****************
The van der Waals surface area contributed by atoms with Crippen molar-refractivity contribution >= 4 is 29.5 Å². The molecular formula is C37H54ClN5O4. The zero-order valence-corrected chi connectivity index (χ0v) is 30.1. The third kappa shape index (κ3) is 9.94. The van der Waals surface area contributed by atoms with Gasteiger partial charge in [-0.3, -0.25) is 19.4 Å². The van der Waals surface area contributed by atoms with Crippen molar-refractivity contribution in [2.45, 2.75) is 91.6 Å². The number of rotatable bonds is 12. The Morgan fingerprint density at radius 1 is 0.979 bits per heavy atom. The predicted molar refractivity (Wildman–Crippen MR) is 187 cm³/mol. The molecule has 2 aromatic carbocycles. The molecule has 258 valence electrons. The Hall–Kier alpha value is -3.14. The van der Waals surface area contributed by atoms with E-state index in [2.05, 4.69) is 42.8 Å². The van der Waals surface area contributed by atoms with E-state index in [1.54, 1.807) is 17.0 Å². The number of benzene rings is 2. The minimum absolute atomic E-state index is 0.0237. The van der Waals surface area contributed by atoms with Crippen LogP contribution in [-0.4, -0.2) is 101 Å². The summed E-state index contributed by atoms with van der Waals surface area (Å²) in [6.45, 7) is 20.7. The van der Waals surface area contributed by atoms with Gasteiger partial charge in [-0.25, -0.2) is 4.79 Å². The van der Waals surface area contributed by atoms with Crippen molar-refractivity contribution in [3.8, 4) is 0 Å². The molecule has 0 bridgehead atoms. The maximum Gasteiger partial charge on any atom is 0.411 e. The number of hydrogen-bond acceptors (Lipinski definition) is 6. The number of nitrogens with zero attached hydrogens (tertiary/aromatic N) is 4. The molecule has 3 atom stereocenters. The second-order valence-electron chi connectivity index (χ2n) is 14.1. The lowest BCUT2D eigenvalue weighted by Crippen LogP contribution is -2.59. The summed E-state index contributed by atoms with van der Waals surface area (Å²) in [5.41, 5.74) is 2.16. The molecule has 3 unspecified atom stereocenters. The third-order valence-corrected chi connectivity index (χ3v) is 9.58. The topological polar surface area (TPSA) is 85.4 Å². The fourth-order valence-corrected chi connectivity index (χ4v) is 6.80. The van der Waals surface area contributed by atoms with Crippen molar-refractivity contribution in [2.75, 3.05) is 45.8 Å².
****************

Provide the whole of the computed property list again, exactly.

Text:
The van der Waals surface area contributed by atoms with Crippen molar-refractivity contribution >= 4 is 29.5 Å². The molecular formula is C37H54ClN5O4. The zero-order valence-corrected chi connectivity index (χ0v) is 30.1. The third kappa shape index (κ3) is 9.94. The van der Waals surface area contributed by atoms with Gasteiger partial charge in [-0.3, -0.25) is 19.4 Å². The van der Waals surface area contributed by atoms with Crippen molar-refractivity contribution in [2.45, 2.75) is 91.6 Å². The number of rotatable bonds is 12. The Morgan fingerprint density at radius 1 is 0.979 bits per heavy atom. The predicted molar refractivity (Wildman–Crippen MR) is 187 cm³/mol. The molecule has 2 aromatic carbocycles. The molecule has 258 valence electrons. The Hall–Kier alpha value is -3.14. The van der Waals surface area contributed by atoms with E-state index in [2.05, 4.69) is 42.8 Å². The van der Waals surface area contributed by atoms with E-state index in [1.54, 1.807) is 17.0 Å². The number of benzene rings is 2. The minimum absolute atomic E-state index is 0.0237. The van der Waals surface area contributed by atoms with Crippen LogP contribution in [-0.4, -0.2) is 101 Å². The summed E-state index contributed by atoms with van der Waals surface area (Å²) in [6.45, 7) is 20.7. The van der Waals surface area contributed by atoms with Gasteiger partial charge in [-0.25, -0.2) is 4.79 Å². The van der Waals surface area contributed by atoms with Crippen molar-refractivity contribution in [3.8, 4) is 0 Å². The molecule has 0 bridgehead atoms. The maximum Gasteiger partial charge on any atom is 0.411 e. The number of hydrogen-bond acceptors (Lipinski definition) is 6. The number of nitrogens with zero attached hydrogens (tertiary/aromatic N) is 4. The molecule has 3 atom stereocenters. The second-order valence-electron chi connectivity index (χ2n) is 14.1. The lowest BCUT2D eigenvalue weighted by Crippen LogP contribution is -2.59. The summed E-state index contributed by atoms with van der Waals surface area (Å²) in [5.41, 5.74) is 2.16. The molecule has 3 unspecified atom stereocenters. The third-order valence-corrected chi connectivity index (χ3v) is 9.58. The topological polar surface area (TPSA) is 85.4 Å². The fourth-order valence-corrected chi connectivity index (χ4v) is 6.80. The van der Waals surface area contributed by atoms with Crippen molar-refractivity contribution in [2.75, 3.05) is 45.8 Å².